If you want views or if you’re commuting you need to ride the waterfront trail. Here are the links to the northern end of that ride
The Alki Beach trail is the southern end of this ride – here is a link to a West Seattle tour that includes the Alki trail.
There is a bike lane on West Marginal Way to connect the waterfront trail to Alki. On the west end of the lower West Seattle Bridge the waterfront trail connects to the Duwamish River trail and the Alki trail.
To get to the waterfront from the Burke Gillman you take the South Ship Canal Trail (or you ride Dexter and cut across on Bell.)
Right now if you come North from the Terminal 91 trail you have a couple of choices to get across the ship canal: you can go west and take the pedestrian bridge over the railroad at 32nd and cross the canal at the Ballard Locks, you can take Emerson and ride the sidewalk up to and over the Ballard Bridge, or can take Dravus over to 15th and dodge traffic through a complicated intersection to get onto Nickerson which takes you over to the Freemont bridge – either directly or via the South Ship Canal trail along the water. A less desirable alternative had been to ride up to the Ballard Bridge, walk down the steps and go under the bridge, then pick up Nickerson and take the first left into the industrial streets that put you onto the south ship canal trail. (There are ramps from the trail to deck level on either the east or west side of the Freemont bridge.)
It was always a mystery why the South Ship Canal trail stopped where it did (somewhere right around 6th) since the right of way continued. It was also a mystery what the plan was around the approach to the Ballard Bridge – the trail was signed between Gillamn Avenue and 15th and there was a marked crossing on Emerson, but if you followed it into Fisherman’s Terminal you dead-ended under the the Ballard Bridge.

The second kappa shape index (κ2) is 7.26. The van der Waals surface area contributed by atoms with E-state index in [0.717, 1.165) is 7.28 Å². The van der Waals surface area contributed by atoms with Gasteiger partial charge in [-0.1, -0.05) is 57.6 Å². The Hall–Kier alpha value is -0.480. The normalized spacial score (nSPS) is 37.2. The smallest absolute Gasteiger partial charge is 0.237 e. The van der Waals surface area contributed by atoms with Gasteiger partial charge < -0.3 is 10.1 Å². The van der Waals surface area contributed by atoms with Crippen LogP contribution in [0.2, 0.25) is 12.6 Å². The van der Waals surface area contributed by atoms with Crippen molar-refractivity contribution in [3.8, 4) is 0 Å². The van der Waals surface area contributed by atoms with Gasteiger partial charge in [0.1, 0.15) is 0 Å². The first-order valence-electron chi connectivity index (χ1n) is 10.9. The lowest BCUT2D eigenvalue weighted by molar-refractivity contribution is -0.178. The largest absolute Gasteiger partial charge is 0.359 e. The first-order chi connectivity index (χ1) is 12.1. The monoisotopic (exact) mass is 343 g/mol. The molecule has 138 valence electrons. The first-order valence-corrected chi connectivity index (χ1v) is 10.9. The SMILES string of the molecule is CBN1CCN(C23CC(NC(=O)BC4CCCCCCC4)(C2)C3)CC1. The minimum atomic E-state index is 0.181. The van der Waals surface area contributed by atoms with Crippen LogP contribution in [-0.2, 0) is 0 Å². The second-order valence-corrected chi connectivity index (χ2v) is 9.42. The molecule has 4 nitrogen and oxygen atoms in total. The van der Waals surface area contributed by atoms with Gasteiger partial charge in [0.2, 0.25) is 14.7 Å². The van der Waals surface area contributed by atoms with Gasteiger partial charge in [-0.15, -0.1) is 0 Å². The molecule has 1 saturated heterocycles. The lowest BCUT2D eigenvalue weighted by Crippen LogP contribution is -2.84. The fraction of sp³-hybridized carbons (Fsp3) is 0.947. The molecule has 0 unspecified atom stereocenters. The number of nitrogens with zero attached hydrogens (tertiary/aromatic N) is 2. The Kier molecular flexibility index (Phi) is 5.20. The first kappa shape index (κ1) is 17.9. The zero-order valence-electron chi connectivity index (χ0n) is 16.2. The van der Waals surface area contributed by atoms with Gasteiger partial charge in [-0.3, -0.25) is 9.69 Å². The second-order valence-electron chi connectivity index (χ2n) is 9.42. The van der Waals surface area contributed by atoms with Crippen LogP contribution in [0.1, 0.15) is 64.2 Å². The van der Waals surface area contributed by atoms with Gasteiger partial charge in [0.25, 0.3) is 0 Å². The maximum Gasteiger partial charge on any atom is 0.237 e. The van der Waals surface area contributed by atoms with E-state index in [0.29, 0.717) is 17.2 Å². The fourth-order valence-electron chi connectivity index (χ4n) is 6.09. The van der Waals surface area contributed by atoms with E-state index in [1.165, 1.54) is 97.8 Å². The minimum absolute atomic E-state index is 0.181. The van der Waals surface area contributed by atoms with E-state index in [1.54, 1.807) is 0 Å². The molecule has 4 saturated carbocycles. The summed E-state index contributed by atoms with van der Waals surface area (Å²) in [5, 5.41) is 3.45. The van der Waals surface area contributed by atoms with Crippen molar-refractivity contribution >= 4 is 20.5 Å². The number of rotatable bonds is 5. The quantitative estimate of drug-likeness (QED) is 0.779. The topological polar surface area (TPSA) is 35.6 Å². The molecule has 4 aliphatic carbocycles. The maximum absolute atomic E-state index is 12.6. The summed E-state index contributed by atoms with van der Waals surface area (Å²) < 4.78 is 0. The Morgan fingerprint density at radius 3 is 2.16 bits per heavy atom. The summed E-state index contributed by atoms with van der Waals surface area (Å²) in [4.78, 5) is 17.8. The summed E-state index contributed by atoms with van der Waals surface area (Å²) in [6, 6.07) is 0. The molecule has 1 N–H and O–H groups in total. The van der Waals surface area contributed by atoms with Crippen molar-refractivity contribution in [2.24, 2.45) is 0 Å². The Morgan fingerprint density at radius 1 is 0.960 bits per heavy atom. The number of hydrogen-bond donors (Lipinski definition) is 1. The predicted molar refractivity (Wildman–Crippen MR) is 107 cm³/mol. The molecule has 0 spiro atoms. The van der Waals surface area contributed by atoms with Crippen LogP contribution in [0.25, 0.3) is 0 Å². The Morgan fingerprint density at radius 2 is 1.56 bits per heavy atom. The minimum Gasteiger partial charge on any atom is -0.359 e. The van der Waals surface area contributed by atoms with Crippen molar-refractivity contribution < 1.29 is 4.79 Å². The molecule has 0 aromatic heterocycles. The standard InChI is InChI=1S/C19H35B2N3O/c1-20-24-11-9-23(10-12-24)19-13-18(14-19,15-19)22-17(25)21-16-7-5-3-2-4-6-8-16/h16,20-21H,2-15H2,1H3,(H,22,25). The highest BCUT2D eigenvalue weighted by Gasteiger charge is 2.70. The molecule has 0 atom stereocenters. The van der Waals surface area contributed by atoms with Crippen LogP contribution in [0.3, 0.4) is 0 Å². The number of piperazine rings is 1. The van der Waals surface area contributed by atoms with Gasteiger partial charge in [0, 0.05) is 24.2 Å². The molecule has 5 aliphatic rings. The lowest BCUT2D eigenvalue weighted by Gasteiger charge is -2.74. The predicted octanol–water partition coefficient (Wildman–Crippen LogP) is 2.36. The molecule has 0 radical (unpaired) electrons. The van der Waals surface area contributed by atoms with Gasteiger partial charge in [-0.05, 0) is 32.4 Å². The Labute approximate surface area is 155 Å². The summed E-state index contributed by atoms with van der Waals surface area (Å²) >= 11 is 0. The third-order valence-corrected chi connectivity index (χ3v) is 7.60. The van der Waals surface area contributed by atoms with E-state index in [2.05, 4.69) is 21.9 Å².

Here’s the answer – the City is getting the real estate they need from the Port of Seattle to connect the two ends of the trail under the Ballard Bridge.
As of March 2010 – the trail is paved for a few more blocks but it does not yet connect under the Ballard Bridge.
In November 2011 the segment under the bridge approach was completed. For some reason the designers felt a need to put a pair of 180 degree turns under the bridge – presumably as a speed control measure. I don’t get it – there is not grade and the sight lines are unobstructed. Additionally, it appears that the city spent more on fencing than on pavement for this section (the paper says it cost $6.5 million for 3/4th mile.)
Seattle opened an extension of the Ship Canal Trail on Saturday, providing a direct route for bicycles, skateboarders and pedestrians between Fishermen’s Terminal and Seattle Pacific University. The new, $6.5 million, three-quarter-mile segment goes beneath the south end of the Ballard Bridge, including a short bend and hill.
It removes a hazardous maze for some bicyclists leaving the Ballard Bridge. Previously, they needed to go on Emerson Street, filled with awkward turn and stop lanes, alongside irritable drivers. The costly project required relocating utilities as well as Burlington Northern Santa Fe Railway track, according to the Seattle Department of Transportation.
No explanation for the five year delay. No accounting for the cost. Here’s the city website anouncement.